Abdominal X-ray and CT Interpretation Session



This on-demand teaching session presented by Jonathan Cretins, a Radiology Registrar in the East Midlands, provides medical professionals with the knowledge and insight on how to accurately read and evaluate abdominal X-rays and CT scans. Additionally, the session will cover the indications for an abdominal plain film, the normal and abnormal findings, the evaluation of tubes, lines, and foreign bodies, and will provide valuable information on how to detect and diagnose issues such as obstructions, absent psoas, retroperitoneal pathology, obstruction, perforation, and more. This knowledge is essential for medical professionals and the session will provide an easy to understand and helpful explanation on the various applications of an abdominal X-ray and CT.
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Learning objectives

1. Identify the indications of an abdominal plain film 2. Describe the differences between small and large bowel on a radiograph 3. Explain normal and abnormal findings on an abdominal radiograph 4. Identify the bones and structures included in an abdominal radiograph 5. Be able to recognize bladder stones, gallstones, and retroperitoneal pathology on an abdominal radiograph.
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The following transcript was generated automatically from the content and has not been checked or corrected manually.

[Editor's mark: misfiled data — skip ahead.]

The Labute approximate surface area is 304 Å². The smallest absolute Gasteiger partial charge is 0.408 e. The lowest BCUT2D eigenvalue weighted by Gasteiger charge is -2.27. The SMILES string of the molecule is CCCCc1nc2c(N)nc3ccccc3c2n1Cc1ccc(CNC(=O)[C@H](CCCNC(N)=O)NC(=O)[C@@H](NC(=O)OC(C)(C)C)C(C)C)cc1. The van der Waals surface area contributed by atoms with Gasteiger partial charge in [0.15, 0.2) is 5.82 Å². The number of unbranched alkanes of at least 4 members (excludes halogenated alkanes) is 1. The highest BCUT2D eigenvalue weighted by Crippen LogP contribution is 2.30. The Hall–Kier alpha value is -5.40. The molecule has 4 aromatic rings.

so we can probably start the session now. So I will pass over to you on day, let you and shoot yourself. Thank you very much. Well, being everyone, my name's Jonathan cretins. I'm a radiology registrar working in the East Midland's. This evening, I'm gonna be presenting on the subject of abdominal X ray on up dot or CT. Um, I'm a, um sk subspecialty training, but CT, abdomen, abdomen electorate still forms a pretty big part of the on call duties. So I think it's a good topic to have Ah, well rounded knowledge off. I'm really working as a junior doctor or just transitioning to being a junior doctor. What I'm going to use is the chapped feature. So if any point anyone has a question, just pop it in there. I'll try and respondent assume as I can. Um, if, uh, okay with everyone, Okay. Eso the abdominal x ray. It's It's a commonly used investigation, particularly in surgery on it. So you. But its use has been declining over the past few years. Just with the improvements in technology off CT scanning the reduction in dose of CT on CT just becoming more frequently used open above X ray, however, it does give it still useful in providing clinical information. There's some specific situations which go through later on in the presentation. Some of the drawbacks off abdominal radiography that it does require much more radiation than a chest X ray. I just popped a few of the number's on there, so we measure radiation amongst other ways in millions. See butts. A chest X ray is about no 0.1, and you can see much higher nicely abdominal X ray on six. I understand the CT of your pelvis is anywhere between 10 and 20 so situations on abdominal plain film can be a smudge is half the radiation off a CT? So that's part of the reason why we're a little bit more tentative in the the way in which we use thumb. So traditionally, I don't know. You guys still taught this way of remembering the indications for an abdominal playing film, but we traditionally record them as gases, masses, bones and stones, masses and bones. You would never primarily order an abdominal plain films to look at, but gases and stones, or probably main ones, that it's particularly useful for um Also useful and not mentioned in that are the evaluation of tubes, lines and foreign bodies. You're probably all familiar with the requesting road. A graph. So look it and G tubes or NJ tubes. Medical drains things like that. Sometimes there's a small amount of free gas on on a radiograph, but if the patient has had a recent surgery, then that's likely to be normal. So when wouldn't be an indication on its own? Teo performer Plain film. More likely in the past, we'd monitor the passage of contrast Small bow ah, following three study. But CT is kind of overtaken that, and we wouldn't traditionally what we would typically use that as an indication. Nowadays, the big one is monitoring of really calculate, particularly in one of the hospitals I work in. It's used as a test just to see if the stone is is still in position or my have been passed because these are patients who are having multiple investigations and you wouldn't want to do a CT really tracks every single time they came in. They just do focused abdominal X ray to see if the stone is still there. Um, these are things that you will be very familiar with. But when you're reviewing a radiograph, you must check that you have the correct patient. You When the image was acquired on, if you weren't the one that requested, the radiographs is always useful. Just to check the indication why one of your colleagues has ordered the film check the projection. Usually it's gonna be always the same in abdominal radiographs. Occasionally they might be performed erect. But I personally haven't seen that as an indication a zar a method on many occasions. Um, the one thing that they can do if a just X ray erect wrist actually can't be performed is that they can do a lateral decubitus view can be used to look for freak ass. On this example of that, you'll be much more familiar with using erect chest X rays. Look for free I die from, But if the patient can't stand, we can do a lateral two Q tips and you can see here the rights, uh, levels of free gas, indicating that there's been a perforation somewhere in that. So the primary thing the house mentioned the beginning is gas. We look at the bowel gas pattern in abdominal radiographs. Small bowel, large bowel, small bowel. As you know, price. The absorption of the majority of fluid. The small bowel, mainly that option. Absorb nutrients. Usually there's minimal intraluminal gas. Um, when it's there, it's located within tight lips of small diameter. On the way we are able to differentiate between small and large. Bowel is the valvular a convent, a Z, which are new coastal falls which, importantly, stretch all the way across the small bowel loops. Contrast so that the large bowel, some of the free someone flu is is starting to be absorbed. So we get more material. We can get gas starting, develop on the loops are obliged diameter. Importantly, the mucosal folds that stretch across the Lumen only go part way across. And that's the main way. We used to differentiate between the two, so both of these are actually pathological examples off a radiograph, but they provide examples of what I was just mentioning. The house drop. You can see. Don't reverse the Lumen in the large bowel. In the small bowel, you can see the valvular they do traverse the Lumen. That's a good way of telling between the two So abnormal findings why we've actually requested the radiograph in the first place. Primarily violated leaves a small a large bowel likely examples off, primarily caused by obstruction by this or inflammation. You can also see a refloated levels on erect on. Um, I'm not gonna radiograph. Sorry. Know Iraq's I don't know. So, um, the quoted amount is more than five floor fluid levels greater than 2.5 centimeters. But in reality, if you see any levels, um, you should start thinking about what pathology might be underlying those changes. Another commonly reported abnormality is intraperitoneal gas resulting from a perforated discuss, maybe a Xarelto of of a tumor causing obstruction or a penetrating abdominal injury, uh, classically described as regular sign where you see gas on either side of the bowel. Lumen, which is pathognomonic off free gas within the abdomen, very minded that if the patient has had recent abdominal surgery, that may complicate matters cause that might be a small mouth gas, which is in there as a matter of normal course. Um, but having said all that, the sensitivity for detecting perforation is reasonably low on. I would recommend that if anyone suspects the patient has a perforated discuss, then proceeding Strip ct is probably the right course of action. Gas within the soft tissues is less common. On do is actually quite difficult to see on a radiograph is a nice thing to see if you do find it. But, um, I wouldn't worry too much about looking for free gas, particularly within the bowel wall, because sometimes the resolution of the radiographs is no suitable in order to see that. Okay, again, these are just two more examples off abnormal radiographs. Just the highlight. Multiple loops off dilated small bowel with the valvular. Yeah, on the rights. Lot of file obstruction, the house drink. Don't cross the Lumen. These the airfield levels that I was mentioning before in this one, we do have over five. So you'd be extremely concerned. There was a pathological process underlying this appearance. But even if you see one or two alarm bells should be ringing that a normal radiograph, maybe going to masses. So that's what this would only ever be unsettled. Finding you're never order an abdominal radiograph to look for intraabdominal malignancy. But it may be something that you find when you're looking for other things. So you need to look for the size and position off the liver, spleen, the kidneys and the bladder on D. Probably more importantly, is to look the outline of it. So it's muscle because any bulging or obliteration of the psoas could indicate a retroperitoneal pathology you might be looking at. So, uh, abscess resulting from a, uh, litis. Okay, dokey. I've just had one question. So the fluid levels here, you can see Can you see my mouth cuss? Uh, you see that perfectly level horizontal line here? There's no anatomical structures would cause that appearance. Um, okay, so there's been, um, taking hasn't a film because you can imagine if the patients lying flat on the fluid is going to collect within the Lumen on but not be able to be seen on the X ray. So this will be in a wreck film. There's fluid within the bowel, and it settled dependently. So with gravity, this this happens in established vial obstruction where the the integrity of the mucosa membranes off the bow, Um, is lost on fluid, starts to leak and collect within the small bowel lost bowel loops. Um, I was mentioning. So I shut It could indicate a lot of social oh can indicate a retroperitoneal pathology exam are so it's obsessive. A ruptured Triple A. These are two things you would never look for, primarily on plain film. But if you saw that, it would prompt you to move forward and request the CT after discussion with the relevant surgical department. Much with much as with this bones is another thing that much better with dedicated image ing such a slumber spine X ray Pelvic X ray. Mm, an MRI spine. If you're looking for a cord compression, but because they're included on the image, you must interrogate them just to make sure there's no inside. So finding or or something which may be causing symptoms that you weren't expecting. So the bones to interrogate ropes, lumber, spine, sacred six poetess And sometimes you get the proximal femur as well. If the patients got on the femur fracture and it's just about visible on the X ray, it would be really important to pick up on it. So this is just a pictorial representation, which I've taken from Radio Pedia, the outline of the liver and spleen. No very well discerned or radiograph. But important to note this is the I have a lot of the service muscle that I was mentioning and he said, outline could indicate the rest of the parents nail pathology. The course of the urethra you can see goes over the spinous processes over the sacroiliac joint dips into the pelvis out such a pawn that later. So just remember the course that that's takes. And then we got all the bones I was mentioning before, Um, this is basically the same diagram, but just highlighted with markers. So the last thing we're looking for his stones and this is actually one of the things that it's more useful for looking at with cereal imaging. Look for really stones. You're a pterygium bladder stones, as we mentioned before, trace of course, course of the ureter as it comes down from the renal pelvis over the spinous over the transverse processes over the S I J. And then down into the bladder, most really statements. You gonna pick up on them plain film, but opposite from that in the right upper quadrant, if you're looking to see Gold Stones and that's a bonus. But most of those, um, you're not going to see just example off. I'll just highlight here, that kind of thing that we're looking for. Your retract stone. It's in the mid ureter. As we mentioned, the ureter traces down over the transversus processes. So this is lying about l 543. Um, this is approximately that route. The ureter takes on just a highlight. This stone there. At first glance, this might appear like a normal radiograph Exume in and pay more attention to the right upper quadrant. You can see that there are multiple, well defined calcified course, So this would be a nice pick up personally if you ordered the radiographic weren't expecting to find the patient had gallstones. It could be the cause of that abdominal pain. They might have biliary colic. Um, do you mind? I've been expecting to find those these obvious examples of stones, but other things that we look for in ingested foreign bodies. This was a patient who had ingested multiple I sense of cutlery, handles batteries and several of the, um, hot item. Uh huh. On on the on the right hand side. Here. This is a person who didn't ingested multiple, um, little pellets, both, um, bound substances important to identify those. They're likely this point to be within the stomach on. Therefore, they likely to be retrievable endoscopically. However, once they pass into the small bowel and beyond, it's not going to require an operation to get them out. Uh huh. We'll just have to wait until they pass out naturally. So I would say a small bowel obstruction was traditionally the most common reason that people ordered abdominal radiographs. It's the vast majority of mechanical bowel obstruction on does have a reasonably high mortality attached to it. Etiology is either congenital requires come genital being much less common, um, usually presenting with in childhood. So these patients usually have a history of a known congenital abnormality. I'm particularly trees here or previous middle of all this ankle diverticular may present later on, essentially in adult on it also might be found was an incidental finding. In Collin CT. The acquired causes a small bowel. Obstruction is a much more common on within the category. Adhesions would be the most common cause and most likely to occur to the patient's heart. Abdominal surgery. Um, so you get people who have had previous cancer sections coming back with small bowel obstruction. Honey is also reasonably common. The intrinsic causes, such as information of the bowel wall, ischemia or schumer a less common, particularly small well, tumors are, um, but missing the rare, but it's still something about your mind. And, like we just saw, ingested foreign bodies, particularly there of the size of cutlery of batteries. They can easily include the small bowel. So when looking at the abdomen paragraph to interrogate for a small bowel, obstruction is important to remember that roughly only 50% sensitive, Um, because if the bowel is full with fluid, if there's a chronic obstruction on, the small bowel was filled up with fluid. You might actually be able to discern the individual loops. It might be completely featureless. That's what you need to rely on your clinical findings if the patient is vomiting. But there's no open their bowels. Even if they have a normal appearing abdominal radiograph, they could still have small bowel obstruction. If we do have signs, we're gonna be looking for dilated proximal loops. They're predominantly central. Just because of the anatomy of the large bowel is usually preferably located in the abdomen. Well, see the valvular like we saw examples on before. On If there's if they've had an erect study that we might see, there's a lot of fluid levels. Um, I put you have no steam. A radiograph performed us on Iraq study, so I wouldn't worry too much. If you're not seeing affluent levels, it's most likely that it's been formed supine on. Therefore, you're going to see the levels on those studies. So this's an example of a florid small bowel obstruction. You've got multiple loops of small bowel, the quoted goes off signs. Four small bowel, large bowel and seek him, traditionally three centimeters. Six. It was a nine centimeters. I haven't got a measurement on here, but these are weigh over three centimeters, which would be considered normal, but it's quite obvious this person has an abnormal small bowel. But what you have also have to consider is the other things on the radiograph. These little metallic items in the right eye that foster likely to be surgical device used for holding a mash repair in situ so the patient previously had a repaired. It may be the case that the repair has fails on the hernia is represented. Also, we know they've had intraabdominal surgery, so they're more likely to have adhesions which have formed. And they may be the reason that the patient has got a small bowel obstruction. So interrogate the bottle. But also look it. And you're the surgical devices, which might be so. There's these things in the right lower quadrant, which a little, uh, which are a device that the surgeon uses in Got big surgery. Too bad here, the mesh onto the abdominal wall to stop the the hernia getting through. Then we've also got staples on the right side, but the right side of the image, the actual left side of the patient. So this patient essentially has had it also on top of this small on top of the hernia repair. They may have also had a bowel resection, which would be another reason for them to develop a small bowel obstruction. The 369 refers to normal measurements of the bowel in centimeters, three for the small bowel, six for the large bowel and nine for the cecum. The cecum is allowed to be bigger than the large bowel, so those that there no absolute values. But if the small bowel large bowel will see it come a bigger than those in centimeters, then you can definitely say this pathologically dilated. And I just a rough cut off. But you can still like to mention before you can still have bowel that is less than that and still be pathological. So large bowel obstruction much less likely than small, only around 20%. And the most common course that I see is, uh, large bowel malignancy, which in itself is much more common in small while and typically located in the sigmoid. Also intrinsic abnormalities of about war. Such a diverticulitis, um recurrent volvulus is something we see quite a less off in the elderly population, particularly in patients who are not fit to have a big operation to receptor the abnormal bowel. They have recurrent volvulus on typically sigmoid or sequel signal. It is much more common. Um then see, I'll just show you both, so only radiograph we're looking for Kalanick distention. The distal colon is collapsed. Nothing get through the obstruction and also dependent upon the Eylea sequel valve. You may have associative small while obstruction, which is actually better for the patient. If the artery is equal, valve is competent. You can get back through the large bottle dilates. Um it is more likely to rupture because the pressure can go back into the small bowel. Um, but that's not something you can do terminal on radiograph the competency of the ideas equal. So this is an example of a large bowel obstruction. You can see the house for markings abnormal diameter. So competency of the either sequel valve. If you have a large bowel obstruction on the small bowel obstruction, reasonably assume that the valve is incompetent. However, for a definitive answer, you would need to, um, request a CT abdomen on day one. There's a large bowel obstruction. The radiologist will always comments on constant competency of the valve because a competent valve is an indication to the surgeon that they would need to potentially intervene clean because the large meals at a greater risk of perforation. This is another example. Just have a large bowel obstruction. This part of this vial even more dilated, definitely over six centimeters. We've got no gas in the rectum. Incidentally, we've got, uh, um uh, head replacement. I'm just another indication of that kind of age of the patients that we're seeing with these pathologies. So, like I mentioned before, there's two types of volvulus sequel or Sick Boy. This is an example of a sequel, volvulus. Traditionally the teaching is that they point towards the left upper quadrant originating in the right. I'll act faster, which were the cecum is located. Um, the hamstring markings are typically more well, delineate exit in, opposed to a signal involving this which arises in the left eyelid. Foster points up towards the right inside here we can see we've lost completely lost the hospital markings. Mrs. Traditionally brought This is an example of the what would be the coffee bean sign off? Um, signal involving this. So from printing is ah, term used to describe a sign off large bowel wall thickening, which is, uh huh. A Dema is infiltrated into the house drawn markings and they become thickened. We can see this in typically seen in inflammatory bowel disease, pseudomembranous colitis. It can also be as a result of ischemic bowel rarely and diverticulitis. Although typically the patient would probably undergo a CT scan before bowel becomes that inflamed so you can see as compared to the previous radiographs, where the house remarking Zwart clearly delineated here you can see that much more thickened, which is, Ah, evidence of this person's colon is quite unhappy here. The house for markings have been completely lost, with more fluid on a demon within the within the large bowel wall, Further evidence that it's grossly inflamed. Okay, um, Leslie new repair. It's name or free gas within the intraabdominal cavity, which is typically resulted from perforation of a hollow viscous. Uh huh. So the fluid is actually within the wall of the bowel? A disappointing the fluid hasn't progressed to being within the loop itself. The reason we've lost the house remarking because the bowel wall is a dermatitis, a stage that fluid hasn't actually leaked into the Lumen of the large bowel. Yeah, so this is just within the Lumen. The actual you wouldn't necessarily describe this bowel wall is dilated. It's still probably within 45 centimeters. But it's more that the striking feature is that the house remarking that completely lost the three signs that we typically look for off a pneumoperitoneum only I don't know radiograph, a regular sign, which I mentioned before, where you're getting on either side of the bowel wall football sign on false, a formal, even sign. I'll show you some examples of those. This is a pediatric radiograph, but in fact there's so much free gas within the abdomen that the border, the outline of the abdominal cavity, his outline and this is set to resemble a football. Here. We've got fancy form ligament out over the midline by large volume of free gas within the abdomen. Um, so, in summary, the abdominal radiograph is becoming less used. Jesus improvements in CT technology. But like we mentioned, particularly for, um, follow up off renal tract stones, it does still have its uses. It's a quick, easy and jeep performed test. Sometimes CT might not always be available. I'm usually, and abdominal radiograph could be performed at any hour of the day on. You need to be familiar with the common pathology, but also the incidental findings like I mentioned, whether it be Goldstone's or whether it be a surgical device, which might pointing to the underlying etiology of the abnormality. Increasingly, patients who tend the emergency department or president award on there acutely unwell, it's a likely to proceed directly to the CT surgeons or increasing unlikely to want to operate on a patient with only X ray findings, which is completely understandable when when you're in a, um, life to teaching hospital when CT is available. 24 7. When the skin convert performed within the matter of minutes, the surgeons need to know exactly what they're gonna be operating on. So that's a reason why the radiograph is falling out of fashion. But if there's ever any uncertainty, if you have a radiograph, which you're unsure about, it may be different across very centers. But where I am in these Midland's, there's a number to ring and there's a radio is you register all double, uh, 24 hours a day. We've got diagnostic monitors on Dawei that our system is set up. We have easy access to all the patient's previous imaging on the previous reports attached to those images. So if if there's any doubt you can just give us a ring and we'll be happy to discuss the findings with you. So that was a useful somebody summary of the abdominal radiograph. Um, more increasingly more popular CT for computer tomography, which I'll talk about for the second half off the talk again. If there's any questions, just pop them in the chat hair on. Hopefully, I'm able to respond to those in June course, so the actual physical or scientific basis off the CT is the same as X ray. The variable density of the organs allows us for easy identification on determination of pathology. Um, the CT is acquired volumetric manner so that we're able to reconstruct the images. You probably reviewed patient CT scans on the wars or in teaching, and usually they're sent to you with axial, sagittal and corona reformats. You're able to look at structures from multiple different views, and it also allows you to measure accurately on monitor the progression of any disease process. That's particularly useful in cancer, where increasing size of tumor is one of the most important things that we measure in terms of determining whether patients responding Teo therapy alone, we have multiple detectors on spiral scanning which essentially weakened means which perform the scan in a matter of seconds or a couple of minutes. So almost a fast was a radiograph, but much more quick, much quicker to perform that MRI scan or an ultrasound scan, for example. But we also have the ability to at the same time give the patient intravenous contrast, which is typically and I donated. Contrast on. The basic principle behind is that it's very dense medium, so that any structure it makes its way into um is much more evident on the scan in comparison to the soft tissues or the fact or something which hasn't taken the contrast. So more specifically, abdominal seating. It's widely used across the hospital, particularly an emergency department inpatient and outpatient setting anecdotally to me, and my practice is probably the second most common. The request it's gone on know prizes for guessing that the most commonly requested scan is the CT head, which I think in this point is almost mandatory for anyone attending the emergency department that includes the relatives. Like I mentioned, such as CT, can you pay drama scan, Multiphase gunning and malignancy scans? As you mentioned at the very top of the presentation, the average radiation dose is actually not much higher on play film. Um, the caveat to that is patients increasing in patients with a high B m I may receive a much higher dose of radiation. The way in which the CT scan of works is that the dose is automatically adjusted. So if it's having to get through a greater amount of tissue, such as with the patient hae am, I will increase the dose in order to provide a diagnostic picture. Say, if you have a patient Um, uh huh. I'll just under this question. So no, only the only contrast that we use for CT scan delivered intravenously would be isolated. Contrast. They're particular indications where you might give a patient or, a contrast, such a zit. You're looking for a gastric. I suffer GL perforation, but typically, if you order a CT abdomen, pelvis with contrast, what will receive is I'd nated intravenous contrast. That's the routine, the routine, um, scum. But unlike the abdominal radiograph, there additional factors to consider um, renal function pathology. What you're actually looking for phase of contrast, which I'll go through in a few minutes on where the patient has had any recent surgical procedures. These are all relevant. The request that you make, and even though I've said abdominal see, he is much more frequently use and is widely used. There are still other scanning modalities, which may be more suitable, and I'll discuss in a little bit of time some occasions where you might want to request an ultrasound, MRI or a nuclear medicine scan. So this is a snapshot off the different types of indications. I'm sure you'll be aware of most of these on do predominantly in the emergency department. Abdominal pain is that primary indication, but it's also the workhorse for primary or secondary malignancy. With abdominal metastasis, you may be looking for a pyrexia of unknown origin. You may consult with the microbiologists horrible to Destin. You do an abdominal CT to see if there's an underlying infection where you might be looking for a postoperative collection, which is another commonly used indication. Bowel obstruction, like we mentioned before, much more sensitive than the abdominal radiograph or mesenteric ischemia, which is common in elderly patients who have vasculopathy. Maybe they've got peripheral arterial. He's that likely to also have disease intraabdominal vessels. G. I bleed off put acute in bold because in order for the scan to be most sensitive, patient really does need to be bleeding at the time of scan. Um, a trauma scan which typically, in our center at least involves a CT head CT, cervical spine, CT chest on the CT abdomen. Uh huh. Postoperative follow up is less common, but there are some cancers which do require so six monthly follow up or something like that. And I'm not physically with radiographs like man particularly sensitive. There's some pathologies. So CT would be the natural progression. Uncertainty on planning for surgical procedures? Probably the most, the the last, most commonly used indication. So this is the four most common phases of scan on. You probably be familiar with contacting the radiologist on them, asking you which phase of scan you want the patient to be scanned it. So it's useful to just have a brief overview of what we actually mean. When we ask you that question, um, so a noncontrast CT. You might see abbreviated toe N c E C T. If you're familiar with that, a CT k u B but for renal stones is non contrast. If the patient has poor renal function untolerate, it's the intravenous contrast which can cause they're real function to deteriorate. I know the common reason is If the patient is undergoing hemodialysis, maybe they have chronic kidney disease. Maybe they have a sepsis with an a k I. So always important to check the renal function before question is, Can tracking a foreign bodies? We wouldn't typically do this with CT, but in pediatric patients if they swallowed, for example, of battery. And there's, ah, time limited. Um, it's time living Sit Course. The surgeon needs to know exactly where the battery is, so you can take it out before potentially erodes into the bowel wall will perform a noncontrast CT. All we need is the anatomic information. We don't need to see any organ in particular. And, of course, if the patient is allergic to contrast, we were performing on contrast CT. So portal venous face is kind of the standard update. POTUS. If you just request on your system CT, abdomen, pelvis. This is the one which will be performed as a default. As a general rule, it provides the greatest sensitivity on specificity for the widest net potential pathologies. So if you if you think your patient has a cancer on, they may have perforated the ball. They get a portal venous phase if you think they have an intra abdominal infection of some kind If they have a post surgical collection, this is what will be performed face. Um, we perform this gown much sooner after the contrast is administrated, which makes sense a zit going to be in the on trees before it gets back into the veins. In particular, hypervascular lesions most commonly would be her Paterson of the carcinoma. But in the emergency setting would be looking for a triple A potentially rupture Triple A or mesenteric ischemia, Ischemia in the more elderly population with underground underlying arterial disease. Um, triple face. Come if you've heard the time you and not been exactly sure what components go into that if we're looking for an acute terribly from. So, yeah, the 22nd delay is when the contrast is going to be still lying within me intraabdominal arterial system. So it has to go into the arteries, and then it comes back into the venous system. So the shorter delay, the more likely it's going to be in a, uh within the arteries. And I'll give you, um, picked oral representation in a little light list of why that's relevant the triple face scan in acute job lead is the most common indication on That's the non contrast. Well, the Venus and the arterial face. So we do the non contrast scan to look for anything which might muddy the water. A. Such if the patient has intraabdominal calcification. You don't want to confuse that for an acute hemorrhage, which would also with the contrast show up is very dense appearance so we can rule out those with the non contrast phase. Next is the arterial face on. You might have heard the term blush, so we can usually see a little blushing. Oh, fast, which we used to discuss the bleeding point, then potentially refer the patient on to interventional radiology. You can, um, potentially include that vessel and stop the bleeding. And then the venous base gives us an idea as to the volume of blood because there's a almost a minute delay between the two. We can determine the extent of hemorrhagic pulling on, or C, where the hemorrhage is troubles along the bowel, trying to turn the volume of blood which is being lost. So this is the this is an example of a noncontrast scam you can see compared to the abdominal radio. If we're still getting good anatomic detail, clearly see the margins of the liver. Kidneys explain, but there isn't a great amount of detail hum over on the right inside here. What is good for is determining real truck calculi. You can see the stone is extremely dense, most appears same. Density is the partially imaged pelvis that we've got here, both sides. So it's This is a great scan to look for renal stones. You can see the stone is in the right ureter and upstream of that, we've got the right kidney, which, when compared to the left, is quite abnormal. The book stuff surrounding the kidney is the most enteric fat, and you can see that it's not clean and crisp like on the left hand side. So they suggested, suggests that the right kidney, um, my progress to a pilot Porisis as a result of an ascending urine tract infection caused by the urinary tract stone much greater detail than you would find on abdominal radio. This is an example of the portal venous face. Over here on the right hand side, we've got the portal, that which you can see nicely, Um, which you weren't able to see on the plane. Scalp. Also, you can see that they're different organs take up the contrast of different rates. So the kidneys taken up along the bluff, The contrast, it appears slightly darker. Then on the right hand side, where we see the liver, you can see some of the liver vessels. You can see the vena cava and then over on the left. Here, we've got the large bowel, which, you can see is nicely highlighted against the intraabdominal fat. And as an example of a pathology in the large bowel, we can see the sigmoid colon. Okay, on this is to is a Corona image. We're looking face on it. The patient. This is an actual image, the bowel here about Wallace thinking there's haziness of the mesenteric fat like we discussed before. And this is an example of a sigmoid diverticular itis. And finally, we've got the arterial face you can see in comparison to the portal venous face, which I'll just flipped back to the aorta on they see their access access as much brighter. So the contrast is still within the abdominal aorta. It's perfect for seeing vessels and any pathology that might be related to the vessels A little bit further down the patient. You can see this vessel here, one of the highly a college arteries as a central filling defect. Um, we would be unlikely to see this on a portal. Venous factors, because the contrast would have passed back. It's the portal vein, but hey, you can see is a nice thrombus, indicating the patient is likely suffering from mesenteric ischemia as a result of reduction in the arterial flow to the bowel. So this is just a slide, too. Help you guys get your CT scanned in a timely fashion so that there's no delay under the patient. It gets the right imaging. How the right time. So you want to get the best scan? Few patients. I don't know how familiar you are with working the motions department, but we quite often received request. That's just, say, rule out obstruction or perforation. There's often no additional clinical information attached to that, and for us, it's quite difficult to know this doesn't really I want. The underlying etiology is, um, are they looking for on obstructing cancer as the patient previously had surgery on my half adhesional obstruction. Is the patient septic or systemically unwell? Might they have an intra abdominal infection? So the best thing to do is just give us much clinical information that you can. And as I've gone over before, the different phases of scan. If you provide us with all the information, that means we can choose the phase of sound on the coverage. That's going a lot. I used to get your diagnosis for the patient as soon as possible. I'm trying to cut down on immunity kind of associate it, and tied in with that is appropriate by market biochemical markers. Have your patient has a CRP of three hundred's? Then let us know because we'll we won't ask anymore questions, and we'll get it done as soon as possible. Um, on the flip side of that, if the patient is so one, well that their lab hasn't had time to process the blood results. Also let us know because we don't want to delay a scan in a patient who's critically on. Well, if they are, we'll do that usually with contrast without knowing the the, uh, the real functional of the markers because that could lead to the patient having life saving surgery without having to wait for the blood results to come through. One of the most important things is to just give a brief overview, very surgical into contention the patient might of hot number one. If that was recent, then they're gonna have some gas within the abdomen. And we don't want to tell you that your patients got a perforation when in fact, they just how the love frosted me three days ago on. But some gas in the abdomen is normal, but with patients living longer and having multiple complex surgeries, if you could give a brief overview of what surgery they've actually had, we can spend less time trying to work out which better bowel they've had resected or what off the liver they've had receptive, and we can try and get to the diagnosis quicker. And also, if the primary diagnosis is unclear, if a differential diagnosis, if that can be provided, then we can potentially tail of the scan to cast a wide and nets and maybe pick up on things which may not be immediately obvious. We can add in additional phase of scan. Um, so just let us know. Onda have to be telling you how wonderful CT scan and Hung worm. It's amazingly sensitive and specific. There are pathologies on D structures, which are not always best looked at on CT on D. In those, we could potentially use a different modality or rely on a clinical diagnosis. So some pathology is not well demonstrated on CT or gall stones or colecystitis, particularly in the chest of the moment. People aren't having their color cystectomies, and so they're going to be having recurrent bouts of cholecystitis. If that's a young patient, we want to avoid a repeat CT scan every few months because we probably know they already have gallstones. They're probably going to have inflammatory markers, which a typical off color cystitis. So we can probably get away with just doing annulled sound to confirm the diagnosis without having to to repeat the CT Um, in a similar vein. Acute pilot arthritis. If you're not suspecting any complications, CT is actually relatively insensitive to the changes in the kidney during the acute phase on what we want to avoid is telling you that there's no radiological evidence of pyelonephritis on potentially building in a delay for the patient getting the antibiotics or appropriate treatment. So if you suspect to keep pilot writers, it's probably better to go ahead and treat him for it instead of relying on the CT. Um, some structures aren't well demonstrated on CT, and this is particularly the case for gynecological. It's particularly the dress on dexa structures is because of the anatomic makeup of the uterus on the pathology is which afflict it. We can't provide a sensitive, what specific diagnosis on CT, and we would suggest that trans vaginal ultrasound would be more appropriate if the patient's stable and can have an ultrasound scan. If there acutely and well with raising phlegm, a tree in markers and you you're suspecting maybe pelvic inflammatory inflammatory disease or a tube oh, very obsessed them. We could certainly consider CT. In that scenario, ruptured ovarian cyst is another thing that we would be reticent to scan for. It's perfectly normal for a a young woman off childbearing age to have a small amount of free fluid within the pelvis. So if we scan her and see a small amount of fluid, there's really no way of telling whether that's a ruptured cyst or whether just is normal part of fizzle physiology for that For that patient, Um, and there are some things in which clinical diagnosis is regarded is being sufficient on not requiring the CT diagnosis. The most common is acute pancreatitis. There are three criteria for diagnosing it, which is typical right? Typical epigastric symptoms elevated, UM, a laser light base on D findings on CT. But if the patient has two of those, it may not be necessary to progress to a CT, and it's in a similar vein to patient with Coexist itis. These patients, they're gonna have a recurrent scans. They might develop chronic pancreatitis. And so we want to avoid repeat scanning. Um, allergy patients with recurrent volvulus is one of those incidences where an abdominal plain film is probably sufficient because they're likely to be on Victor's surgery anyway. Appendicitis used to be a diagnosis which didn't require CT, but now, particularly in our hospital, we have a protocol for scanning patients with a low dose contrast enhanced CT. So we still give them intravenous contrast. But the the sequence is has been tweaked. So is to give a lower dose. So if you're reasonably happy that it's appendicitis, you're not too worried about the other intraabdominal structures. We can do a low dose contrast, enhanced CT, which is gonna give us a pretty good idea of where they have a dentist or not. And then you can progress to contacting surgeon. So a brief abdomen a brief summary on CT abdomen. It's a highly sensitive, specific test, formal sports drop down, or pathologies, which I've tried to go over during the second heart for the presentation. But we must consider the radiation burden, particularly young patients, on those requiring repeat scanning even more so now with the, um, cove it pandemic, I'm sure on that. Entex Resources We're getting a large volume scan requests. So if you provide good differential diagnosis andan accurate request, it means that your scan for your patient is most likely to get done sooner, and then the patient can have the appropriate treatment on hopefully be discharged soon. That would be a little, and like I was mentioning before, it may be different in your hospital, but in mind, if you have any doubts or simply need advice, there should be a radiology registrar available today. So if you just give us a ring, would be happy to go through any Requip is. I would ask that you don't call us it three AM to book outpatient scans, but anything else during would be happy to talk to you. And that's my brief teaching on CD Abdomen X ray on DCT. So if you have any questions, I'll be happy to. It's There's anything that you're, um I mean certainly provide a copy of the slides. I think I'll I'll do that through, um, the chapter. It's moderating. Sure. He's able to provide you with this life certain? Yes. So, in terms off the slides of you share them with me, I can. Then I'll put them on the Facebook group on the Facebook event, and I'll send everyone a link viremia else they can access them. There is about, um, no problem. Brilliant. Thank you. Recession tonight. No. Putting the feedback link in the chat for everyone to complete. Now compress the feedback back over to you. Um, and if you complete that, I think would give you a certificate as well. Yes. Sorry. Yeah. No, I really appreciate if you guys could give me feedback with the finding a pandemic and everything it's doing. Online teaching is becoming more common. So any feedback, how I can improve in future, um, it's really welcomed and whether it's a positive, constructive I'm happy to receive a lot of feedback, said I'd be perfect if you could. Are there any further questions? So the recording for the previous sessions you can find them all on our Facebook page. If you go look in the events, um, you can find them in there. If you're struggling to find them, I will leave our email in the chat as well. And if you send me an email, I can give you the links that you need. Okay, so if if there's no no questions, then I'll, um, I'll end the presentation there. Thank you all for Thank you for joining on a Sunday evening. I know it's not the ideal time, but I appreciate everyone looking in on, uh, watching the presentation. Thank you. Brilliant. Thank you very much. Thank you.